How Fresenius Medical Care’s Kidney Kid is promoting better kidney health

Harry de Wit, Chief Executive Officer, APAC, Fresenius Medical Care

Fresenius Medical Care, the provider of products and services for individuals with renal diseases, has today announced the social media expansion of its highly successful global Corporate Social Responsibility (CSR) initiative, The Kidney Kid.

The superhero character, on a mission to help kids learn about their ‘super organ’ kidneys and how to keep them healthy, will further its reach to millennial parents through social media.

The initiative’s latest development comes ahead of the World Kidney Day 2022, which is urging the community, healthcare workers, and public health policymakers to Bridge the knowledge gap to better kidney care – which aligns precisely with The Kidney Kid’s mission.

Fresenius Medical Care’s Kidney Kid’s global impact

Since its inception in 2014, The Kidney Kid ‘edutainment’ (education + entertainment) program has engaged with tens of thousands of children through face-to-face events.

Following The Kidney Kid’s digital and international growth in 2020, the superhero has connected with even more children across four continents. Now, to coincide with World Kidney Day 2022, The Kidney Kid will become social, via Facebook and Instagram.

The aim is to reach families with preventative kidney health messages that resonate across literacy levels. Fresenius Medical Care is creating opportunities to foster the exchange of kidney health knowledge between individuals, communities and healthcare professionals.

These will include the launch of The Kidney Kid’s partnership with the Boys & Girls Clubs of America, where the superhero will share its health messages through this vast network.

Other events include a virtual media conference in Indonesia and awareness events at schools and kids hospitals in China. A new Kidney Kid animation series is also in development.

“The need to strengthen The Kidney Kid’s reach has become even more vital”, said Harry de Wit, CEO of Fresenius Medical Care Asia Pacific region and President Europe, EMEA.

“The World Kidney Day Organization has highlighted that there is a persistent knowledge gap that is stifling the fight against kidney disease. The 2022 World Kidney Day special report reports that most people aren’t aware of what kidneys are for, or even where they are”.

Health literacy vital according to Fresenius Medical Care

Amongst the many barriers to understanding kidney health and preventing kidney disease is low health literacy, which impacts the ability of people to find, understand, and use information and services to make health-related decisions for themselves and others.

Low health literacy is alarmingly common across both developing and developed economies. A review across Southeast Asia found that 70 per cent of patients in low health literacy.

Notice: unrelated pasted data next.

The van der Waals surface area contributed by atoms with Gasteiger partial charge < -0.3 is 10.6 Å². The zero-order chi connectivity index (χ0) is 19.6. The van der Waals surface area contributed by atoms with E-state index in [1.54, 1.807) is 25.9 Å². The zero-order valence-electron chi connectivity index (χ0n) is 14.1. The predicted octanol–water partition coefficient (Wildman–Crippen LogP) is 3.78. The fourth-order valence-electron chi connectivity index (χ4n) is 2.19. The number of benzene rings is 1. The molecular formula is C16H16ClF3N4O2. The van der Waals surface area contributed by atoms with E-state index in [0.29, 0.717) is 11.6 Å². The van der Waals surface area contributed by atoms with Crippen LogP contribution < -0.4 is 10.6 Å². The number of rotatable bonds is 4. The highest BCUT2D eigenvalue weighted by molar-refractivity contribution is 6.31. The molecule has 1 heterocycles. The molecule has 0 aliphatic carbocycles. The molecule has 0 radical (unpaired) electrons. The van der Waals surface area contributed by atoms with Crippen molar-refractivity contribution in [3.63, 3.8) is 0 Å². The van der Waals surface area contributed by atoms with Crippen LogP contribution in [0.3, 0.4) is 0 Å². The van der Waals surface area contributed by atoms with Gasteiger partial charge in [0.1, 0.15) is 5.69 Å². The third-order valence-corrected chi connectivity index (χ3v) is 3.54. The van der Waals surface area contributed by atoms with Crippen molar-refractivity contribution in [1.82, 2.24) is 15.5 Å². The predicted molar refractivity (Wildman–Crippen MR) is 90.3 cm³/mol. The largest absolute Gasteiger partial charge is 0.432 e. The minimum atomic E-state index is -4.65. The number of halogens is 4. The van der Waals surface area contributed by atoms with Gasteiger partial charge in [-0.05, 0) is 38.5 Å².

In the USA, the proportion of adults with basic or below basic health literacy ranges from 28 per cent of white adults to 65 per cent of Hispanic adults. While across Europe, nearly half of all adults in eight countries tested had inadequate or problematic health literacy skills.

Policymakers, healthcare professionals, and organizations, are increasingly looking for new ways to bridge the gap between health literacy and people’s understanding of kidney disease.

Low health literacy inspired Fresenius’ Kidney kid

It was recognition of this gap that led to Fresenius Medical Care creating The Kidney Kid from as early as 2014. As the digitalization and impact of the superhero’s kidney health messages have grown, so too has the literature supporting visual multimedia-based information to enhance the delivery of health information in communities with low health literacy.

In particular, research has shown that animation is one of the most effective ways to communicate complex health information to people with both low and high health literacy.

Animated information is perceived as familiar and accessible across age groups, cultures and literacy levels. By holding viewers’ attention, it may also improve the recall of information.

The Kidney Kid’s animated adventures, which promote healthy kidney behaviors, are available to all age groups across comics, activities, games, and videos through The Kidney Kid game website and print materials. The next challenge is to widen the influence of the message, which is possible through social media, where many new parents turn for parenting insight.

“By communicating directly with parents through Facebook and Instagram, and involving them in our ‘I am The Kidney Kid’ campaign using a digital filter to become their own kidney health ambassadors, we can offer parents a new way of connecting with their children while providing the credible information they are seeking”, said Mr. de Wit.

“We know from research that the middle childhood years are critical for the adoption of health behaviors that can have lifelong consequences, and we are excited about this novel way of bridging the knowledge gap to better kidney health worldwide”.